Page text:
Perizonius, James

, a learned German, was of a family originally of Teutorp, a small town in Westphalia: their name was Voorbrock; but being changed for Perizonius (a Greek word of similar import, implying something of the nature of a girdle) by one who published an “Epithalamium,” with this name subscribed, it was ever after retained by the learned part of the family. Anthony Perizonius, the father of the subject of this article, was rector of the school of Dam, professor of divinity and the Oriental languages, first at Ham, and afterwards at Deventer; at which last place he died in 1672, in his fortysixth year, he published, in 1669, a learned treatise, “De Ratione studii Theologici.

James, his eldest son, was born at Dam, Oct. 26, 1651. He studied first under Gisbert Cuper, at Deventer, and was afterwards, in 1671, removed to Utrecht, where he attended the lectures of Gracvius. His father designed him for the church, but after his death he preferred the mixed studies of polite learning, history, and antiquity, and went, in 1674, to Leyden, where his preceptor was Theodore Ryckius, professor of history and eloquence in that city. He became afterwards rector of the Latin school at Delft, from which he was promoted in 1681 to the professorship of history and eloquence at Franeker. His reputation bringing a great concourse of scholars to this university, he was complimented by the addition to his stipend of an hundred crowns, and when on the death of Ryckius in 1690, Perizonius was offered the vacant professorship, the curators of Franeker were so desirous of his continuing with them that they added another hundred crowns to his stipend. He was, however, in 1693, persuaded to goto Leyden to fill the place of professor of history, eloquence, and the Greek language and in this employment continued till his death. He was a man of incredible | diligence as well as accuracy, never committing any thing to the press without the strictest revisal and examination. Such uninterrupted application is said by his biographers to have shortened his life, which, however, extended to sixty-six years. He died April 6, 1717, and left a will that savoured a little of that whim and peculiarity which sometimes infects the learned in their retirements. He ordered, that as soon as he should expire, his body should be dressed in his clothes, then set up in a chair, and that a beard should be made for him. Some say this was done that a painter might finish his picture, already begun, in order to be placed over the manuscripts and books which he left to the library of the university. He was a man of a good mien, well made, of a grave and serious air, but far from any thing of pedantry and affectation; and so modest, that he never willingly spake of himself and his writings.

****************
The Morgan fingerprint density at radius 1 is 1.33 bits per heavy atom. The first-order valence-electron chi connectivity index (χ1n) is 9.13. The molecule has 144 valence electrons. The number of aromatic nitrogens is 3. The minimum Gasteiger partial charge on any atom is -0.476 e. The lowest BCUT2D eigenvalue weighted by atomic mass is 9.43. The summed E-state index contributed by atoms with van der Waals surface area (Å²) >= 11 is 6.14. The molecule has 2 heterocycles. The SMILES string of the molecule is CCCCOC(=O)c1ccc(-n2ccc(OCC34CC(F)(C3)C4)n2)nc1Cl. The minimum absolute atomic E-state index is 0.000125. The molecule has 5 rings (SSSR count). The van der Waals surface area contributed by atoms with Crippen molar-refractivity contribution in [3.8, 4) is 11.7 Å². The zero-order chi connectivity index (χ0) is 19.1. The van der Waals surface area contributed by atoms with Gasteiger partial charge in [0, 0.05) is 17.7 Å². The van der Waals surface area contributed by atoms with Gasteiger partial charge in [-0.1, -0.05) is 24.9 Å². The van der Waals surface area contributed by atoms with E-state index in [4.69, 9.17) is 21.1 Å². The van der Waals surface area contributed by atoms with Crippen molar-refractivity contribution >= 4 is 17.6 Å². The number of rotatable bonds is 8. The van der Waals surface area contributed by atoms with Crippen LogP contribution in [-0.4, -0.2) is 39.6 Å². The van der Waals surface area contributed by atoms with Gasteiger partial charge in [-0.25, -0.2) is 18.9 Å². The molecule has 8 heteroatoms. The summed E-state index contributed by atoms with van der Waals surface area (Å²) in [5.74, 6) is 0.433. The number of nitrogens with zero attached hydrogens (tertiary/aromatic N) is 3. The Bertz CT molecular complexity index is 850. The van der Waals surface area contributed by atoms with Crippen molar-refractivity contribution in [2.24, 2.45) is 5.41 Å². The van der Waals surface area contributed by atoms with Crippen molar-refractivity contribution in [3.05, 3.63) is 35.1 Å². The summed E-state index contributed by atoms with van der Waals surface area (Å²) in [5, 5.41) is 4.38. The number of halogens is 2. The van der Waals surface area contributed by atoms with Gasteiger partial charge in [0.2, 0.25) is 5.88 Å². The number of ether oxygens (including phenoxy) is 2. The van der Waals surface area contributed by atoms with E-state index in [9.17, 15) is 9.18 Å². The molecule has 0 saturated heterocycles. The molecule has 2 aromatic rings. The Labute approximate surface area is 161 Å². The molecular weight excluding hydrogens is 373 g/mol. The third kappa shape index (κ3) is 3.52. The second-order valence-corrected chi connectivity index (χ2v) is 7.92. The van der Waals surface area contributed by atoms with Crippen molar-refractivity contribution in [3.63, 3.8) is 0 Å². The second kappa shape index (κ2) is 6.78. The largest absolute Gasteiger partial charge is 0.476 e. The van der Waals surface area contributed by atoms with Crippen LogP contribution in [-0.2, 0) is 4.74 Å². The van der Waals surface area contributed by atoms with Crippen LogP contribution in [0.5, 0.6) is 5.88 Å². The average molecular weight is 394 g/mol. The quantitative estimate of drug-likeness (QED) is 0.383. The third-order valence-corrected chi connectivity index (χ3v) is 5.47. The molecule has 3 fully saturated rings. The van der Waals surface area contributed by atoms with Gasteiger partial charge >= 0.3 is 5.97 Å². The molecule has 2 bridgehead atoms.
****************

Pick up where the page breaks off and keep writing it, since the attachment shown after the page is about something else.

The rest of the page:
He published a great many works in Latin relating to history, antiquities, and classical literature, among which are, 1. “M. T. Ciceronis eruditio,” an inaugural oration, at his being installed professor of Franeker in 1681. 2. “Animadversiones Historicse, 1685,” 8vo, a valuable mis-, cellany of remarks on the mistakes of historians and critics. 3. “Q,. Curtius in integrum restitutus, et vindicatus ab immodica atque acerba nimis crisi viri ciarissimi Joannis Clerici,1703, 8vo. To this Le Clerc replied, in the third volume of his “Bibliotheque Choisee.” 4. “Rerum per Europam saeculo sexto-decirno maxime gestarum Commentarii Historici,1710, 8vo. 5. “Origines Ægyptiacae et Babylonicas,1711, 2 vols. 12m.o, being an attack on the “Chronological Systems” of Usher, Capellus, Pezron, but especially of sir John Marsham. Duker reprinted this work with additions in 1736. Perizonius wrote also several dissertations upon particular points of antiquity, which would have done no small credit to the collections of Groevius and Gronovius. Perizonius published an edition of “Ælian’s Various History,” corrected from the manuscripts, and illustrated with notes, in 1701, 2 vols. “8vo. James Gronovius having attacked a passage in his notes, a controversy ensued, which degenerated at length into such personal abuse, that the curators of the university of Leyden thought proper to put a stop to it by their authority. The edition, however, was reckoned the best until that of Gronovius appeared in 1731. He wrote also large notes upon” Sanctii Minerva, sive de causis linguae Latinae | Commentarius; M the best edition of which is that of 1714, 8vo. 1